Amol: There’s another thing: why is the iPhone irrelevant with offices? That is such a deep and trenchant question. When you walk into a building: you come out of the subway in Manhattan you pull out an access card, you talk to a security guard, you check on some computer that’s wired on ethernet, they type in your stuff, you get in an elevator, you press a button, you press another button, you get off on the floor, use another access card, you say hello to the receptionist, you walk down some hallway, you look for a meeting room, you start dialing physical buttons on telephone to get on a conference call.

It’s insane the amount of offline interaction required to use these physical assets. You would never accept that for anything else. You don’t get cars that way anymore, right? You just open your phone, press a button and you’re getting a car. Everything happens that way now and buildings need to work that way too. Now that we’re controlling so much-we’re around forty-five buildings and million square feet; at the end of the year there’ll be one hundred and fifty buildings, several million square feet-we can push our software into these places. You can pick up your phone and walk in without ever talking to anyone, ever touching anything. You only have the real life human interaction about real stuff, which isn’t ‘Please let me in, please call the elevator.’ All that bogus stuff does not need to be done with your fingertip.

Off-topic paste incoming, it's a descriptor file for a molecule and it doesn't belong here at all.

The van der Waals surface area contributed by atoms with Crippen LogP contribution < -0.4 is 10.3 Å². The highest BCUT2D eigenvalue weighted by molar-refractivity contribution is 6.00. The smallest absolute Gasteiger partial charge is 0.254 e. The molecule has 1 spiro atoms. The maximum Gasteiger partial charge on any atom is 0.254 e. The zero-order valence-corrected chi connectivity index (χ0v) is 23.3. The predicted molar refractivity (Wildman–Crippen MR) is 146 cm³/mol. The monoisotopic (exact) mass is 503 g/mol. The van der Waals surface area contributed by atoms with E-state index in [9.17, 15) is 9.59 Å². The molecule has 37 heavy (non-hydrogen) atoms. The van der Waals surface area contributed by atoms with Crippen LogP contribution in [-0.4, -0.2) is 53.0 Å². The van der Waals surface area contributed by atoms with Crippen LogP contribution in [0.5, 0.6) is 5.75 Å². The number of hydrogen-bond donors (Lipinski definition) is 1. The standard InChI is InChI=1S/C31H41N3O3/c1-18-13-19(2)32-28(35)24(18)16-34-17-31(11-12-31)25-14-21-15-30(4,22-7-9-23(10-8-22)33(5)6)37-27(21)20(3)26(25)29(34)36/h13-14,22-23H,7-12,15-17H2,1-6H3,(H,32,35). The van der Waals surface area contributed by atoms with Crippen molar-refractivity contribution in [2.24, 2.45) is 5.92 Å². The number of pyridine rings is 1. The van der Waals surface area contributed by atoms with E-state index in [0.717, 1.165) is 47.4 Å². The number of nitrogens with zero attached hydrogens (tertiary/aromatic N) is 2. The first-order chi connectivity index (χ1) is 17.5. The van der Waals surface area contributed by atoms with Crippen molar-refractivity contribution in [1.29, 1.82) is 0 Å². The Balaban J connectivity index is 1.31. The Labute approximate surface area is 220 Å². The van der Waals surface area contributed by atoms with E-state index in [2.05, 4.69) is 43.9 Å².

John: So why isn’t anyone else doing this? WeWork kinda does it, but there’s still someone always sitting up front checking you in.

Amol: I don’t think this vision is something that I invented, honestly. I think that’s where the future’s going, but nobody runs enough office space today to be able to grab it by the throat and make it happen. We’re getting into the strike zone on that, where we can do it. One of the weird things about the real estate business, unlike basically any business I’ve ever worked in, is that business is so fragmented. The biggest office owner in New York has way less than ten percent of all the offices and they have none in London. The biggest owner in London has like five percent.

If you compare that to the mobile phones I’ve spent a lot of my career building, there’s a huge difference. The U.S. has four mobile operators and they all have like twenty to thirty-five percent of the market share. If you make something cool, if you’re like apple and make a great mobile phone you just pitch AT&T, then they launch the thing and everyone can get it.